You are the landlord of a commercial building. You have a tenant in the building occupying the premises under a five-year lease.
The tenant just began the second year under the lease. According to the terms of the lease, the tenant’s monthly payments under the lease are $5,000.00 per month, $60,000.00 per year. While the tenant is a slow payor, the tenant is generally performing its obligations under the lease.
You arrive at your office for what you believe will be a non-eventful day when you receive in the mail an official notice from the United States Bankruptcy Court evidencing the fact that your tenant is now a Debtor that has filed a voluntary petition for relief under Chapter 11 of the United States Bankruptcy Code. Your mind starts to scramble as you ponder how the impact of the tenant’s Bankruptcy filing will affect your lease with the tenant. You review the lease quicky and notice that there is a clause that states that if the tenant files for Bankruptcy, it is deemed to be a default under the lease and that you are entitled to the premises back. You then review the account history for the lease and determine that the Debtor missed lease payments for the two months prior to the Debtor’s Bankruptcy filing, totaling $10,000.00.
As a landlord of this commercial lease for a tenant that has filed for Bankruptcy, you need to ascertain what your rights and remedies are under the Bankruptcy Code.
First and foremost, you as Landlord may be initially inclined to believe that the clause in the lease entitling you to terminate the lease upon a Bankruptcy filing by the Tenant provides for a quick and simple remedy to the situation. Unfortunately, that is not the case. Those clauses (referred to as “ipso facto clauses”) are unenforceable under the Bankruptcy Code.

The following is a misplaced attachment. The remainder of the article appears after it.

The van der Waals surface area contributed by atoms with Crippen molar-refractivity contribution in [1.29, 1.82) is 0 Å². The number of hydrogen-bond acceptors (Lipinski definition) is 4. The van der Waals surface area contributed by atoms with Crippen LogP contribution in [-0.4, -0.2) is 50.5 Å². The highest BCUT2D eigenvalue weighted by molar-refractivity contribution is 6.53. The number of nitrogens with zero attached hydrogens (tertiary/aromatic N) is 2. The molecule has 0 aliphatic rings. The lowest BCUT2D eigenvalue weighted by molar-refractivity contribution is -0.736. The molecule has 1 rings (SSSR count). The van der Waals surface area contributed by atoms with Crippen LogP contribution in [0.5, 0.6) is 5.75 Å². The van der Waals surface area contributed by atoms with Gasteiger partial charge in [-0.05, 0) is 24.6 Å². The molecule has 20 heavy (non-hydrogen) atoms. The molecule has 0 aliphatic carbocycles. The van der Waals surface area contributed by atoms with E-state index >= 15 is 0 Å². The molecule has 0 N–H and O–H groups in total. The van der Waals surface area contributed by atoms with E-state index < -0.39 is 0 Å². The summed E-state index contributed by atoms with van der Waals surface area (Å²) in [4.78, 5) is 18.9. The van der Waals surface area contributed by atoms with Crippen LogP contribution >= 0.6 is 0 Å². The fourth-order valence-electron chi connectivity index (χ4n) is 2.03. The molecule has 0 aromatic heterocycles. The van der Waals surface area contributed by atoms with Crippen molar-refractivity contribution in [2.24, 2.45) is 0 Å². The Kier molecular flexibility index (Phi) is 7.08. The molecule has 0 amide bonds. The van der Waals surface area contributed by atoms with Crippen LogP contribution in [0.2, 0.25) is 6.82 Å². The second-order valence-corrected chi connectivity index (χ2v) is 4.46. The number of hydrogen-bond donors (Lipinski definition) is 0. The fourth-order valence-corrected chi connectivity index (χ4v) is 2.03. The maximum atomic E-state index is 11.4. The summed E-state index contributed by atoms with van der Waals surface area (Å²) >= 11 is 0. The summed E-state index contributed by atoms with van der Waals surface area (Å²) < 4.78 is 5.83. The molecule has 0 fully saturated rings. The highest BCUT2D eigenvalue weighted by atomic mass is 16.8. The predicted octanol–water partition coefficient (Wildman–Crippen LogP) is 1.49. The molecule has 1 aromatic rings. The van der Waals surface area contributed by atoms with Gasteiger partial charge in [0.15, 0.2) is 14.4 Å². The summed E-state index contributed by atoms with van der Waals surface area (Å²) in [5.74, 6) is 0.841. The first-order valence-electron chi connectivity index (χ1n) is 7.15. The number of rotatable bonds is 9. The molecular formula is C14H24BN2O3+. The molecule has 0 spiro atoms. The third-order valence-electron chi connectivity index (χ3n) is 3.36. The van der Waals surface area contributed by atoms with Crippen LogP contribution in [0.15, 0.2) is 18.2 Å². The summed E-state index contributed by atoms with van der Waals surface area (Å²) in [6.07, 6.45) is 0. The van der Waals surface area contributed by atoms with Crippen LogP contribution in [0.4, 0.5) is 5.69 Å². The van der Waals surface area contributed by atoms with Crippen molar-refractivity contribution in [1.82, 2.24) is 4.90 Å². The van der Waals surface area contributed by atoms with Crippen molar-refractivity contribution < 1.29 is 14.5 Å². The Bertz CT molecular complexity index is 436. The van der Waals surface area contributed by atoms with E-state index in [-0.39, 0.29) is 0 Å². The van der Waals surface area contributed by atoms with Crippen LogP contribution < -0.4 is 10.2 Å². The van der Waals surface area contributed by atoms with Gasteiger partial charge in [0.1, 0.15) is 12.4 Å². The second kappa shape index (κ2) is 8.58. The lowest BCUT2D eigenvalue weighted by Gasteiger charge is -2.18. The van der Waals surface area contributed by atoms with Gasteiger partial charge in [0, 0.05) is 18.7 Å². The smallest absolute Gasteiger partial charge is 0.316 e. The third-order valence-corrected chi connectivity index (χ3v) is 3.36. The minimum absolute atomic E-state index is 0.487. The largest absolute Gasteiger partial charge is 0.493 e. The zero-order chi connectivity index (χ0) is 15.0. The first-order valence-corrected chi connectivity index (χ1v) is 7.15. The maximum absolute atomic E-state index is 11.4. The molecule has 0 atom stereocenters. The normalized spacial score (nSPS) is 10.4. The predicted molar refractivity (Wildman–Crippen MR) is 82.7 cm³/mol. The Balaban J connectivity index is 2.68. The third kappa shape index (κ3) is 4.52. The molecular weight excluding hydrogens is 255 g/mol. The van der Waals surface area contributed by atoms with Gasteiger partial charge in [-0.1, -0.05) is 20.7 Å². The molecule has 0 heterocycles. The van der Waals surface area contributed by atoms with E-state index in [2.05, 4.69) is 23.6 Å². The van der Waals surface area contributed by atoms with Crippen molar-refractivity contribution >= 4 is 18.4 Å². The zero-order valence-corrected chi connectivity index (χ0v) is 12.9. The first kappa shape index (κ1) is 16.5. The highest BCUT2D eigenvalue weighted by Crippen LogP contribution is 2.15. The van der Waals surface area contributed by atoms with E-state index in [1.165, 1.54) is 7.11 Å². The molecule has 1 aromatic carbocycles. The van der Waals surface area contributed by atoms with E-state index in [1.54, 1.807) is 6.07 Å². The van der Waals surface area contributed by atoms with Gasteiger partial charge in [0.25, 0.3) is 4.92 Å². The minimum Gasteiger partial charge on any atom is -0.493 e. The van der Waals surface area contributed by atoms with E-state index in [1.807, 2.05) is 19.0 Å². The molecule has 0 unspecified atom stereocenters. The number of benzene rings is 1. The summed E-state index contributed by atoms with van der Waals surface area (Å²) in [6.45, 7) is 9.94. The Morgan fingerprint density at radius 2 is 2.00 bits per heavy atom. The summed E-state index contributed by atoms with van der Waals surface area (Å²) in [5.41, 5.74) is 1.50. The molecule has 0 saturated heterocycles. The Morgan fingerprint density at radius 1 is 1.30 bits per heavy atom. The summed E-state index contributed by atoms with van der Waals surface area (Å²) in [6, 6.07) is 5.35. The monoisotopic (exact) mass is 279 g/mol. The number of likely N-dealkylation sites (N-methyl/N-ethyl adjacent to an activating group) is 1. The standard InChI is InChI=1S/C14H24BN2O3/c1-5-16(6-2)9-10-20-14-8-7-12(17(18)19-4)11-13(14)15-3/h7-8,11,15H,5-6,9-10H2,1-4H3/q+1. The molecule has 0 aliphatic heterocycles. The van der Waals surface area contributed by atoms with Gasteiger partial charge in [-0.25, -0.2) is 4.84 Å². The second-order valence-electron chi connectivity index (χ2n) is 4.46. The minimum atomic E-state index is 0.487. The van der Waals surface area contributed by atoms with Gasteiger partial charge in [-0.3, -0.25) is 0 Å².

Having this quick route to possession of the premises eliminated, you the Landlord now have to navigate your way through the obstacles and time frames imposed by the Bankruptcy Code and the “moat” of Bankruptcy protection afforded to the Tenant, who is now a Bankruptcy Debtor.
Under the automatic stay provision under 11 U.S.C. Section 362 of the Bankruptcy Code, once a Bankruptcy petition is filed, any and all collection activity against the Debtor Tenant must stop immediately. This means that the Landlord cannot send demand letters of commence (or continue) an action to evict the Debtor from the premises in landlord tenant court. Since all collection activity must cease, you as Landlord say to yourself-“Does that mean that the Debtor can simply occupy the premises without paying me anything while the Bankruptcy is pending? What am I going to do ?” Your mind goes into a tail spin at the thought of not only being out $10,000.00 in rent for the two months prior to the Debtor’s Bankruptcy filing but being stiffed for the remainder of the debt due to you under the term of the lease, since the automatic stay prevents you from doing anything to collect.
At first glance, all seems hopeless because, in your mind as landlord, you are: (1) out two months rent; (2) due $240,00.00 under the balance of the term of the lease and (3) you can’t get the Debtor of the premises. But don’t despair just yet. The Bankruptcy Code has provisions which are designed to protect you as the landlord as well.
Depending on the amount of pre-petition (and post-bankruptcy arrears owed on the lease),the Landlord can always file a Motion under Section 362 of the Bankruptcy Code to get relief from the automatic stay. If the Landlord is successful in getting this Motion granted, he will then be able to commence (or continue) any Landlord Tenant proceeding in state court to have the Debtor evicted from the premises. However, because the Tenant also has some safeguards in the Chapter 11, a Motion to Vacate Stay if made too early in the case may not be advisable, as the Bankruptcy Code allows the Debtor a certain time frame to decide whether it wants to retain the Lease.